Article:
And all the accompanying illustrations — including your ticket! — fantastic!

    Thanks for sharing.

  9. Carolyn, this was your most wonderful post yet. I was in tears by the end. What beautiful memories. And boy, you have not changed in the least! What a great experience to have been there and how great that you kept all the momentos. Loved this so. Thank you.

    I need to catch up on your blog!!!

  10. Thanks, everyone! Anne, I hope you get to an overnight music concert/adventure someday! Barb, so true about the ‘young years’ – wonderful expression, and they do bring us comfort. Linda, yes it was cool to be part of history 🙂

    Sara, thanks so much and those times really were full of memories, weren’t they!? Kim, definitely had no idea I’d remember it as I did. Lilly, it was a great experience (more in hindsight!) and I appreciate your kind comment.

    Cheers all..

  11. Carolyn,
    My wife and I are just back today, July 4 2010, from the Bethel site(our first visit since we shared the experience in 1969) and it was very emotional. Lots of google jumping followed and I ran across this which may be history but I wanted to post a hello just to say thanks for sharing your beautiful story of adventure and sorrow.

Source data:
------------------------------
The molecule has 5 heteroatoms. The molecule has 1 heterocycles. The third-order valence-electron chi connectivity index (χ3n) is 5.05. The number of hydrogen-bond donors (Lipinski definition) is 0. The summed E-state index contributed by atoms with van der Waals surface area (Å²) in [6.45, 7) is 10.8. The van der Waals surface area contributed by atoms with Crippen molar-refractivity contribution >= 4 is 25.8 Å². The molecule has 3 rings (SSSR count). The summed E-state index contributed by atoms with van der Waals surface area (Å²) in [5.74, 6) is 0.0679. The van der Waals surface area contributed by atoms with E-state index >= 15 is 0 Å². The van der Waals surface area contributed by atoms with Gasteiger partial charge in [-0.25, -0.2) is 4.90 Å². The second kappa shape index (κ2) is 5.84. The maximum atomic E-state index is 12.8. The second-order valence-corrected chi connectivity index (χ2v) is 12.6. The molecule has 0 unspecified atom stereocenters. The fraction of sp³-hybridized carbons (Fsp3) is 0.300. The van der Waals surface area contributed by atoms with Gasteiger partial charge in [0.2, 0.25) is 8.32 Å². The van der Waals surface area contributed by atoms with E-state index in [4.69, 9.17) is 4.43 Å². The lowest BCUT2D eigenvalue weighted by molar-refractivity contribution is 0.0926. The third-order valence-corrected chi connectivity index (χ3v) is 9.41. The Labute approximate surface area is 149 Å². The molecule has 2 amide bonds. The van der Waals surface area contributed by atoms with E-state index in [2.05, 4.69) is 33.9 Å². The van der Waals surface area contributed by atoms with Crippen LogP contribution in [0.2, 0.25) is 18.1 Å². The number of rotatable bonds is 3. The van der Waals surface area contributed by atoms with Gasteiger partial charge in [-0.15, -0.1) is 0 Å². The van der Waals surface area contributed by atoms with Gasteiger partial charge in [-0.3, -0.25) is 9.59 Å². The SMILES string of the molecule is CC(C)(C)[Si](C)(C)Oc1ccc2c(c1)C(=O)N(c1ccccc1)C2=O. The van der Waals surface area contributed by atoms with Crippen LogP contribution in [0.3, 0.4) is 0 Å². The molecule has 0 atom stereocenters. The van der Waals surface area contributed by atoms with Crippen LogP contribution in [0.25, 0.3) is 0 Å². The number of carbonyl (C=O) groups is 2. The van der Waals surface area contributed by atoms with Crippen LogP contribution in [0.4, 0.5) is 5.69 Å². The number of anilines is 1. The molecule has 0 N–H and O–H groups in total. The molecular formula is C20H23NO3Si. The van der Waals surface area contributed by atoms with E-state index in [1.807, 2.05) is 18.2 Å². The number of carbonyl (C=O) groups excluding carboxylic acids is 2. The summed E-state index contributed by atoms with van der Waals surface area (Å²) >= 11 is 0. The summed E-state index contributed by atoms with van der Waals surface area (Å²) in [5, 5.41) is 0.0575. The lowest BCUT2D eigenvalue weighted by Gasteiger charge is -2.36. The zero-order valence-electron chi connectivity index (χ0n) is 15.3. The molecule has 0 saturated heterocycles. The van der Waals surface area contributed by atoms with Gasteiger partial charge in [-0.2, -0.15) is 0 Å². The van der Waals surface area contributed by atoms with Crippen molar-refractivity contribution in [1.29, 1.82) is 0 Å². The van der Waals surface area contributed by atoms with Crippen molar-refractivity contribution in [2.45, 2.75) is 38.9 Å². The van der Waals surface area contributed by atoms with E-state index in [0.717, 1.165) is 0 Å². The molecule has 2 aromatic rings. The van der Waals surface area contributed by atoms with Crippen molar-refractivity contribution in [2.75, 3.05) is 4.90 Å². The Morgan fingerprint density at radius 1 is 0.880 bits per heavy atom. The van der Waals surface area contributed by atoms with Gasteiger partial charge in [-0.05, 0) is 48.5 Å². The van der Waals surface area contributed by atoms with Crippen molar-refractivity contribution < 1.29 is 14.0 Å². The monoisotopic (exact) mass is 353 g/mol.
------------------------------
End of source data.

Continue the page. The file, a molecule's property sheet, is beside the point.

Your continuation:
12. Brian, hello and thanks so much for your comment.

    How great you and your wife shared that amazing Woodstock experience! I can understand how it would be very emotional to visit the Bethel site again. It’s fantastic you did that.

    I really appreciate your kind words – thanks again for taking the time to comment.

    Cheers and all the best – and happy memories 🙂

  13. sounds like you didn’t enjoy woodstock or you would have stayed on. short trip. but not suprising if you dont like crowds. but yeah, cool to say I WAS THERE even if you were only waiting for the sun to come up and go home.